They have their own currency, but it is tied to the British pound.

There are two railroad systems: a steam train that goes to the south of the island and an electric train that goes to the north. Both are primarily used for tourism.

Our tour took place in Douglas, the capital of the Isle of Man. Other industries include banking, as the Isle of Man is used as a tax haven for both legitimate businesses as well as illegitimate ones. Poker Stars, a large online gambling site, is based on the Isle of Man.

The Isle of Man, much like Ireland, was invaded by the Vikings. While there, the Vikings mingled with people on the island. The people are known as Manx.

The Manx are a minority ethnic group originating on the Isle of Man, in the Irish Sea in Northern Europe. They belong to the diaspora of the Gaelic ethnolinguistic group, which now populates the parts of the British Isles and Ireland that once were the Kingdom of the Isles and Dál Riata. The Manx are governed through the Tynwald (Ard-whaiyl Tinvaal), the legislature of the island, which was introduced by Viking settlers over a thousand years ago.

Douglas is on the water with a two-mile-long promenade. When we arrived, there was a slight haze or fog from the unusually warm weather. At the southern end are the ferry docks. The ferries run frequently to the mainland of England as well as Belfast, Northern Ireland.

Less frequently, there is a ferry to Dublin, Ireland.

After the tour, the four of us had a great dinner at Frank Matchams. What a great restaurant! Lots of small plate options. After just a week of traveling with us, Little “L” is turning into a true foodie, having a fish cake with a poached egg. Not only did he eat it, but he also said he enjoyed it.
We had nothing planned for Saturday and wanted to play it by ear. Carla, our taxi driver from the airport, offered to show us around the island. She suggested the southern part of the Isle of Man.
Saturday, 8:30 AM, Carla picked us up right on time. It was sunny and warm, again very unusual.

We headed directly west toward Peel. In Peel, we saw the location of the longest-running continuous parliament in the world, started by the Vikings.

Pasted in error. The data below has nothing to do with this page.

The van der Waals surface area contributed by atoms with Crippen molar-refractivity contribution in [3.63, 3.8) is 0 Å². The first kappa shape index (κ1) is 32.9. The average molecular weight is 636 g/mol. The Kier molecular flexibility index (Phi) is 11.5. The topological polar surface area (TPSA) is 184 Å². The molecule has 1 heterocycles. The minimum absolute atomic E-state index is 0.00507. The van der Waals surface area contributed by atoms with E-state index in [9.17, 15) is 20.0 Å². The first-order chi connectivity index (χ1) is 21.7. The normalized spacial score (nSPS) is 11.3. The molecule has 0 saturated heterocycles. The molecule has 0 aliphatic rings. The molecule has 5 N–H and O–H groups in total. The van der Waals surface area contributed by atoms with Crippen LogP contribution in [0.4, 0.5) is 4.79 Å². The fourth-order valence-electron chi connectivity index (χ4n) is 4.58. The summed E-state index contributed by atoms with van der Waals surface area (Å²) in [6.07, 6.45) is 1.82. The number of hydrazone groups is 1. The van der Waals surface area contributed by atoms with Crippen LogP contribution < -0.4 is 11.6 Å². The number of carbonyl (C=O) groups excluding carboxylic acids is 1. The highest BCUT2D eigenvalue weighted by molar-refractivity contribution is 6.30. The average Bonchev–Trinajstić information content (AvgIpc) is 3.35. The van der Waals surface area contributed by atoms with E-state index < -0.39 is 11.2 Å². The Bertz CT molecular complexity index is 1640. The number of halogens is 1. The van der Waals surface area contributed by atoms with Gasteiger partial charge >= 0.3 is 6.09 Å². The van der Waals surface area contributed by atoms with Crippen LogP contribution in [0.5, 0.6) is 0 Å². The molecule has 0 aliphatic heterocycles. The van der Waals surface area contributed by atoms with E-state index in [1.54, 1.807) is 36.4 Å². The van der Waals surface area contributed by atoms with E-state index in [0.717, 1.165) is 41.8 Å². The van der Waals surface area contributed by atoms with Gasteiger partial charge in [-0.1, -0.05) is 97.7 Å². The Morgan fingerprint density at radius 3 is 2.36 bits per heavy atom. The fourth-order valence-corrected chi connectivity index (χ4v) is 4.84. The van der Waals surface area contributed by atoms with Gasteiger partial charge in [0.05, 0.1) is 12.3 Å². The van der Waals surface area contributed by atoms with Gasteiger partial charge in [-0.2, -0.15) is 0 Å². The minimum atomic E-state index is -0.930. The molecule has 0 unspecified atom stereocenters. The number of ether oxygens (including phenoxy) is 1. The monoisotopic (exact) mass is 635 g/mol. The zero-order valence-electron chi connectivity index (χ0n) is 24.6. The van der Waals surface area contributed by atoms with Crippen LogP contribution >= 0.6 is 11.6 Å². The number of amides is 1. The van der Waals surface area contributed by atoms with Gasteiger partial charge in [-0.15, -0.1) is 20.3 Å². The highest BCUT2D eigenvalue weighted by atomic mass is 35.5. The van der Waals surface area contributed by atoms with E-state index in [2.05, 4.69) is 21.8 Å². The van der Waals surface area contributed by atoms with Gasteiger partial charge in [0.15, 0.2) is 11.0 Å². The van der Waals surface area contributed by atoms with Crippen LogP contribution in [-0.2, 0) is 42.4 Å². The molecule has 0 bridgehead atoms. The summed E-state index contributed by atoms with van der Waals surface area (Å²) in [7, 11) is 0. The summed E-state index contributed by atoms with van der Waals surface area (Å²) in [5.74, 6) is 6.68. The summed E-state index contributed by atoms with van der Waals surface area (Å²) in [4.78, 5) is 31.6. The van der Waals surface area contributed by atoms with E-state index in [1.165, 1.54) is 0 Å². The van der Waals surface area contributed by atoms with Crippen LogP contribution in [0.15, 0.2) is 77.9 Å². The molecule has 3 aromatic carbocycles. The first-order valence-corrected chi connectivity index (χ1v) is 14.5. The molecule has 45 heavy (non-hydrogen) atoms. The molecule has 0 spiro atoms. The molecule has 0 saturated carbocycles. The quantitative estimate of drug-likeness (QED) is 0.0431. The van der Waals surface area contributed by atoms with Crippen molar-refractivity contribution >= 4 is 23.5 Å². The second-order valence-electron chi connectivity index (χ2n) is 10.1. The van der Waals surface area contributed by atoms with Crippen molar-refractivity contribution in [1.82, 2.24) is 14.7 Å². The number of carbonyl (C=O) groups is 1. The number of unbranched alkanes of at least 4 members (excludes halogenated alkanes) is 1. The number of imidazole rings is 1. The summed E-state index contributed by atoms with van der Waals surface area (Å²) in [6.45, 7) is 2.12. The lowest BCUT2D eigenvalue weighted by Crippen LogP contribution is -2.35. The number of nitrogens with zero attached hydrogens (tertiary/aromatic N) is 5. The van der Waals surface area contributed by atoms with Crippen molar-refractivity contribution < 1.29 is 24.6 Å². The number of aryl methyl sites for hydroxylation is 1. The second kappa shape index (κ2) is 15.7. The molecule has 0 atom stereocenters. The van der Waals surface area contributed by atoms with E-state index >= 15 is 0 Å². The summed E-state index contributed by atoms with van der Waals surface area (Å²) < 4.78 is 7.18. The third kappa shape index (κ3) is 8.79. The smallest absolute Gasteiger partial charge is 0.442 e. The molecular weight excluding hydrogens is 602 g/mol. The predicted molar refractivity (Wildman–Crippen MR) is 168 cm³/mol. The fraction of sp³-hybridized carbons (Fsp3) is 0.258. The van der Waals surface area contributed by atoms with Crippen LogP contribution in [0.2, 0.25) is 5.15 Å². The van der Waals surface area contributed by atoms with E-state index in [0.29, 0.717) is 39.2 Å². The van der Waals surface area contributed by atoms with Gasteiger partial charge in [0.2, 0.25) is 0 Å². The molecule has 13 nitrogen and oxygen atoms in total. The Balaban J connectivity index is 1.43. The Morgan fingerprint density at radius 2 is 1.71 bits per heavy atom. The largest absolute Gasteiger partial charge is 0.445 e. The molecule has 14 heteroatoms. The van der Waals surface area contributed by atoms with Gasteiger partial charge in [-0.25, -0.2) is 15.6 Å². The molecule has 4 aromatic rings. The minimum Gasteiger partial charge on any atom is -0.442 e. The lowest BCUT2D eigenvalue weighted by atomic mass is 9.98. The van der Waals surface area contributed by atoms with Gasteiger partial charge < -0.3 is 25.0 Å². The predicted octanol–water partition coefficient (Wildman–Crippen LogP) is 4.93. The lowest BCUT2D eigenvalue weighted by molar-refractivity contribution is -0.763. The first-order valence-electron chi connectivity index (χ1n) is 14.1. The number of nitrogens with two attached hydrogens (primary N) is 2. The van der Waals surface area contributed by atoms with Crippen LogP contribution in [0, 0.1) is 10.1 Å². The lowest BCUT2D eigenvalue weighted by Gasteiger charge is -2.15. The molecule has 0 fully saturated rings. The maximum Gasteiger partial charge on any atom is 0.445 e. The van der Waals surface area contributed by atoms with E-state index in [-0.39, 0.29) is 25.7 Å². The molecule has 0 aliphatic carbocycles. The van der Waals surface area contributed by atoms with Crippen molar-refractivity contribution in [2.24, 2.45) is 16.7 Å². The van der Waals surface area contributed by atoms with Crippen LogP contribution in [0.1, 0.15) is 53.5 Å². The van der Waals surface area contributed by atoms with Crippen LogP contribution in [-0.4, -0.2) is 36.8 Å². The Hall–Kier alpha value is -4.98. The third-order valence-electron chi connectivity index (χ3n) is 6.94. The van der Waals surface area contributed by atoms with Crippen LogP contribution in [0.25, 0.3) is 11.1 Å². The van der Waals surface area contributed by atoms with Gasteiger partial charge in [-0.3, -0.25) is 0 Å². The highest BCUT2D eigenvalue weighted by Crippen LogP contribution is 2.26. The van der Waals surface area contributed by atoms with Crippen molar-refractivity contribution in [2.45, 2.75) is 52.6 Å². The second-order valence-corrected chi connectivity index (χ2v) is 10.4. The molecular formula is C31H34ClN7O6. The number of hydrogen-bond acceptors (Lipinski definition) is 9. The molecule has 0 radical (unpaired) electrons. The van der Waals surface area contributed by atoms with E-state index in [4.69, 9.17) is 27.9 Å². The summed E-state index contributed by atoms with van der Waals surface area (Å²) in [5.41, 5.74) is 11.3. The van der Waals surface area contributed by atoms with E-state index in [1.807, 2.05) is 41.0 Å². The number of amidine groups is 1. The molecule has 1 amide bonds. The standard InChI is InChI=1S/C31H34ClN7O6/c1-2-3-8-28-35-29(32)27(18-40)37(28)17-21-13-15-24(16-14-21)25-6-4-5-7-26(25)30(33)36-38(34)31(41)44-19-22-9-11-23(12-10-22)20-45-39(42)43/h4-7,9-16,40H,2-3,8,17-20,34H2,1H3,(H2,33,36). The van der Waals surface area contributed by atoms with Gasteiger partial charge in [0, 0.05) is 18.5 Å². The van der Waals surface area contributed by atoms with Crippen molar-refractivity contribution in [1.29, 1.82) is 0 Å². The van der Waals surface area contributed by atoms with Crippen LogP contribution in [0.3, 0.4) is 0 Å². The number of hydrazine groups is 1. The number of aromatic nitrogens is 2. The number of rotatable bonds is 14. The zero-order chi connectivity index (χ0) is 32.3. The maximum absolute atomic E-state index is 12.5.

We walked around the park and visited the church.
As you can see, the weather in Peel was a bit different from the sunny, warm weather in Douglas. It was dense with fog and a bit chilly.
From Peel, we headed inland and south to the small village of St. John’s. Here we visited the cathedral.
We also learned a little fun fact: you may know the workout called Pilates. It was founded on the Isle of Man. During World War I, any folks of German descent were put in an internment camp on the Island. Josef Pilates was one of the prisoners. With not much space and wanting to stay fit, he devised a way to exercise. He noticed how the Manx cat stretched, mimicked those stretches, and Pilates was created.
The garden of the cathedral has a sculpture dedicated to Josef Pilates.
Our next stop was Port Erin on the southwest side of the Island.
In Port Erin, we walked around the old castle. As you can see, the fog remained dense, not allowing us to view the beautiful landscapes.
Besides the castle, Port Erin is known for its ice cream, specifically Davison’s Ice Cream.
Of course, we had to indulge.

We continued on our tour, with our next scheduled stop being Cregneash, a traditional Viking village that people still live in today.
Before arriving at Cregneash, we found a sheep farm with a wool shop. Ballacosnahan Farm is an eco-friendly farm that raises Manx Loaghtan sheep.
From the sheep the Vikings left behind. Rare breed Manx Loaghtan wool and wool products. Manx Loaghtan wool is much sought after as the fleeces are soft, close-textured, and lustrous, heavily oiled, and excellent for hand spinning. The staple varies between 70 mm to 100 mm. When spun, it is naturally a dark to light toffee color. Once knitted, it is fine enough to be comfortably worn next to the skin yet robust enough to be used in outerwear.
The owner of the farm gave us a history of the Manx Loaghtan sheep. He then showed us around the farm.
We continued on to Cregneash, where we saw the traditional Viking houses with thatched roofs.
Next was the southernmost point of the Isle of Man, where we could see the tiny island called the Calf of Man. A very small uninhabited island. With the fog, the view was somewhat eerie.
Onward to Castletown. A midsize village and the original capital of the Isle of Man before the capital was moved to Douglas.
We walked around the town and visited the castle in the center of the town.
After Castletown, we headed back to Douglas. Much of our drive was on roads that will be used for the TT race. This is a two-week event with a multitude of motorcycle races. These races are run on public roads. We saw a lot of roadside foam barriers being installed as we toured the countryside.